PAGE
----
From 2009 through the post-election violence, members of FESCI created an atmosphere of fear and intimidation in secondary schools and universities by injuring and sometimes killing fellow students as well as teachers and administrators, often with impunity.613 On 26 March 2010, for example, FESCI and the National Student Union of Côte d’Ivoire of the Dimbokro modern high school fought pitched battles in Dimbokro. Eight FESCI members, armed with machetes, attacked and killed a student in the city centre. Four FESCI members were arrested by police and schools subsequently closed for a period.614
Military use of schools
At least 23 school premises were used by armed forces during the crisis, including three to store weapons and four as collective graves.615 These occupations of schools – especially in the west of the country – were predominantly committed by the Republican Forces of Côte d’Ivoire (FRCI), formerly the ‘New Forces’, who fought for President-elect Ouattara. The FRCI typically used primary and secondary schools as well as adult education centres for relatively short periods of time when occupying one village to launch attacks on another,616 although in September 2011 five schools in the region of Moyen Cavally were reportedly still occupied by FRCI elements,617 and at least one training centre remained occupied as of December 2012 after having become a de facto military camp.618 The UN also identified one incident where Liberian mercenaries and pro-Gbagbo elements had employed a school for military purposes in the Yopougon neighbourhood of Abidjan.619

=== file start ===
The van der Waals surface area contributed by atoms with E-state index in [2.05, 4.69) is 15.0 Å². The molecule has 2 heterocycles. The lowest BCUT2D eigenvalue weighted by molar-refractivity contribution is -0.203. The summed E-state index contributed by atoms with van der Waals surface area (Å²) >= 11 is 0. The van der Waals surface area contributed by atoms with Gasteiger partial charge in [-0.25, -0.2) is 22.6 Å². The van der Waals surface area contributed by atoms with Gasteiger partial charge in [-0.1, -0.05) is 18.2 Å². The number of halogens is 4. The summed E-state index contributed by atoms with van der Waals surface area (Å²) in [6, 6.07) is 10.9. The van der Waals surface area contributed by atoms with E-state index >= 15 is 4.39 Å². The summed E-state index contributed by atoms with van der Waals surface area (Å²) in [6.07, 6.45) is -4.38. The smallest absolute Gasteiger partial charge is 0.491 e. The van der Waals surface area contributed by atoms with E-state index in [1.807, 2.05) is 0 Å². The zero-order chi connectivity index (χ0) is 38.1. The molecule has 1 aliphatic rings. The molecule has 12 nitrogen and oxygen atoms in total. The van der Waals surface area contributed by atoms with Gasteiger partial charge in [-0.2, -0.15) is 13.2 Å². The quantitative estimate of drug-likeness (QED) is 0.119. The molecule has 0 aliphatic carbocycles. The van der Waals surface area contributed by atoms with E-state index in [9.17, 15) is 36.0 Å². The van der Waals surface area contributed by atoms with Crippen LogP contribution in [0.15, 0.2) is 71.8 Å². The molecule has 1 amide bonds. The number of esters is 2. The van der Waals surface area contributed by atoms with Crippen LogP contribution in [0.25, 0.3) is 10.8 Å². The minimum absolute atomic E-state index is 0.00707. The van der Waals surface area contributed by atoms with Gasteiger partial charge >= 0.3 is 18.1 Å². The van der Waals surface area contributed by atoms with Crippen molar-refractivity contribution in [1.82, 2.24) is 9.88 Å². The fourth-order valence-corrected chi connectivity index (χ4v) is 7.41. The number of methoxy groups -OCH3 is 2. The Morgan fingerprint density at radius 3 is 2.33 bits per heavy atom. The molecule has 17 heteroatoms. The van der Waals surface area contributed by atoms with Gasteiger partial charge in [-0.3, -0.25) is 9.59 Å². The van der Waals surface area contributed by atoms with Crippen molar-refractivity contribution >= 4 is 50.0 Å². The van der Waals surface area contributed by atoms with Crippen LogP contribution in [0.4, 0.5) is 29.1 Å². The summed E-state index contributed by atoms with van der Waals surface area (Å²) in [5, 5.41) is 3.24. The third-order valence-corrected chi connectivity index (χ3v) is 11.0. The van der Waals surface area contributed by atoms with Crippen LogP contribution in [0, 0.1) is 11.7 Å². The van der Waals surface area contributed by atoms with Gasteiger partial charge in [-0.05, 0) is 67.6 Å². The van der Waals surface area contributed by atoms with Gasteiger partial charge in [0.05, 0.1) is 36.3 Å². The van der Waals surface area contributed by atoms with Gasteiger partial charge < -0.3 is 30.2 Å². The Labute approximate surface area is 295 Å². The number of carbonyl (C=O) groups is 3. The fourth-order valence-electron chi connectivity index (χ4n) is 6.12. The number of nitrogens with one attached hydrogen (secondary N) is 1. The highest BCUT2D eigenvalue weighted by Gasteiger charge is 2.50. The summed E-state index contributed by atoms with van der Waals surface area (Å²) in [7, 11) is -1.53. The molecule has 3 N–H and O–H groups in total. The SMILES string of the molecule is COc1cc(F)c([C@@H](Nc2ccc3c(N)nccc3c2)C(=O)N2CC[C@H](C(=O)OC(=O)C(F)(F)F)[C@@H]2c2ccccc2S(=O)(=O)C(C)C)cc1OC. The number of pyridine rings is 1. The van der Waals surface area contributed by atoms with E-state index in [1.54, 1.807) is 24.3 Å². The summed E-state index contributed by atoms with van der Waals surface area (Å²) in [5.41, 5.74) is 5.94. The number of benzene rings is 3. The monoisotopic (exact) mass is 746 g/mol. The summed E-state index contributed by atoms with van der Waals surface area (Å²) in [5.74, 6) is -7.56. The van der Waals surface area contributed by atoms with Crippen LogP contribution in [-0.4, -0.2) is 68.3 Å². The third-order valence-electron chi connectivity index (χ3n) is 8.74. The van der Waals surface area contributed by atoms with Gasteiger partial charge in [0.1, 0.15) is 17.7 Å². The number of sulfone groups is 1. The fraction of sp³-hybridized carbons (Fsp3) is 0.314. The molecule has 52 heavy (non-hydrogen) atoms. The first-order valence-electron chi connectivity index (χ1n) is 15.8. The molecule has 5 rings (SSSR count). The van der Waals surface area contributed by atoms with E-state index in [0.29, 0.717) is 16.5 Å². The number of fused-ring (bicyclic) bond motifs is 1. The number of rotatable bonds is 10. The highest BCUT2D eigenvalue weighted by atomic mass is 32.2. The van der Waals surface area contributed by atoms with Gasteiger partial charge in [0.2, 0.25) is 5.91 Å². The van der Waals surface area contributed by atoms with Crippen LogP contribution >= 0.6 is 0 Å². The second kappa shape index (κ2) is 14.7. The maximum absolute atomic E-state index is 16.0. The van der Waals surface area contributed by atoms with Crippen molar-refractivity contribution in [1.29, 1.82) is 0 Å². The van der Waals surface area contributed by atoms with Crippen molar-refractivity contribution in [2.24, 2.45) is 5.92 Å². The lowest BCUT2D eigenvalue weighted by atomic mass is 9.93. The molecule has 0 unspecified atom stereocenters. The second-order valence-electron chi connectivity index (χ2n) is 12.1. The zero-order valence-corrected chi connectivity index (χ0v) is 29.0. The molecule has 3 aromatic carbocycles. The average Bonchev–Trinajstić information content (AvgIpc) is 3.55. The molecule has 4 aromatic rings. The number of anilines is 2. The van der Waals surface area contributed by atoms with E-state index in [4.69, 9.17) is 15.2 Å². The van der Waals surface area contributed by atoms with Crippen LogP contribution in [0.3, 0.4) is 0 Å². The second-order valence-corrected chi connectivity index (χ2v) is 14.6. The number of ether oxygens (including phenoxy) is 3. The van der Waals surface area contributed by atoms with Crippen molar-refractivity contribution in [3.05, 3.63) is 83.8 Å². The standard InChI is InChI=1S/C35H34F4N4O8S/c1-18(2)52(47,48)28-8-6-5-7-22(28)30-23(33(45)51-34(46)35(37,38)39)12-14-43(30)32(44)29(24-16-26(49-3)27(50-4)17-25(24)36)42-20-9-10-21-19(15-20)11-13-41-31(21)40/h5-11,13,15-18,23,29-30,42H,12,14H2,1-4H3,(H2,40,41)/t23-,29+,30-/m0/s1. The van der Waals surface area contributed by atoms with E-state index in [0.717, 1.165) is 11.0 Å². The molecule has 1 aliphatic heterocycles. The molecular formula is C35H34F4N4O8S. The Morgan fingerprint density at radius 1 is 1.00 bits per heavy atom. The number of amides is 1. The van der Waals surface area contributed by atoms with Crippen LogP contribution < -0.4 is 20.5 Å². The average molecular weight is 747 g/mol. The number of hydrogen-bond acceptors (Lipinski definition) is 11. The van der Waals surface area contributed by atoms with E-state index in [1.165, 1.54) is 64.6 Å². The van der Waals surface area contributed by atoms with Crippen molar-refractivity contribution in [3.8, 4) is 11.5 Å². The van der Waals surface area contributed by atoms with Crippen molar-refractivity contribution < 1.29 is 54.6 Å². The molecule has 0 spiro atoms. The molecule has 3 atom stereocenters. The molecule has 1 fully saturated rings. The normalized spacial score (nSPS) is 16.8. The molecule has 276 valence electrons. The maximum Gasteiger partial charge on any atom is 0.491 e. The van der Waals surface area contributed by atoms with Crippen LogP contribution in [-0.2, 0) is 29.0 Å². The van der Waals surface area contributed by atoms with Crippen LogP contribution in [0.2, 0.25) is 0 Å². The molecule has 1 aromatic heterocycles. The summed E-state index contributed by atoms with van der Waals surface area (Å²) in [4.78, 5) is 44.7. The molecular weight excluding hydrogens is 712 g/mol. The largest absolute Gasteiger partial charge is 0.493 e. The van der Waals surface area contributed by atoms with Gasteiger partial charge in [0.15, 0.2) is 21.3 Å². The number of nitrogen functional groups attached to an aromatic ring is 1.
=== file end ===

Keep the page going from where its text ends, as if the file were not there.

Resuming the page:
Following the end of the political crisis, military use of schools decreased dramatically, with only two incidents verified by the UN in 2012.620 However, the military continued to erect checkpoints near primary schools located in Touba, Ziriglo, Toa-Zéo and Keibly, among other towns and villages, making schoolchildren vulnerable to attack or intimidation by armed elements.621
Attacks on higher education
Following the 2010 elections, attacks on higher education increased as tension mounted between the pro-Gbagbo and pro-Ouattara camps. Universities quickly became embroiled in the conflict, with FESCI, among others, operating alongside Gbagbo’s security forces.622 On 30 November, for example, FESCI members attacked pro-Ouattara students from the University of Cocody623 campus in Abidjan, forcibly ejecting some 50 students from their dormitories.624
A number of universities, including in Abidjan, Daloa and Korhogo, were forced to shut down indefinitely.625 As fighting began, a university in Abidjan was transformed into an improvised military training camp for pro-Gbagbo militia.626 Gbagbo supporters gained control of most campuses in Abidjan.627 Hundreds of young men received military training in schools and university housing in 2011, typically conducted by members of the Ivorian security forces, according to accounts from the Abidjan neighbourhoods of Yopougon, Abobo and Port-Bouët, the political capital, Yamoussoukro, and the far western town of Duékoué.628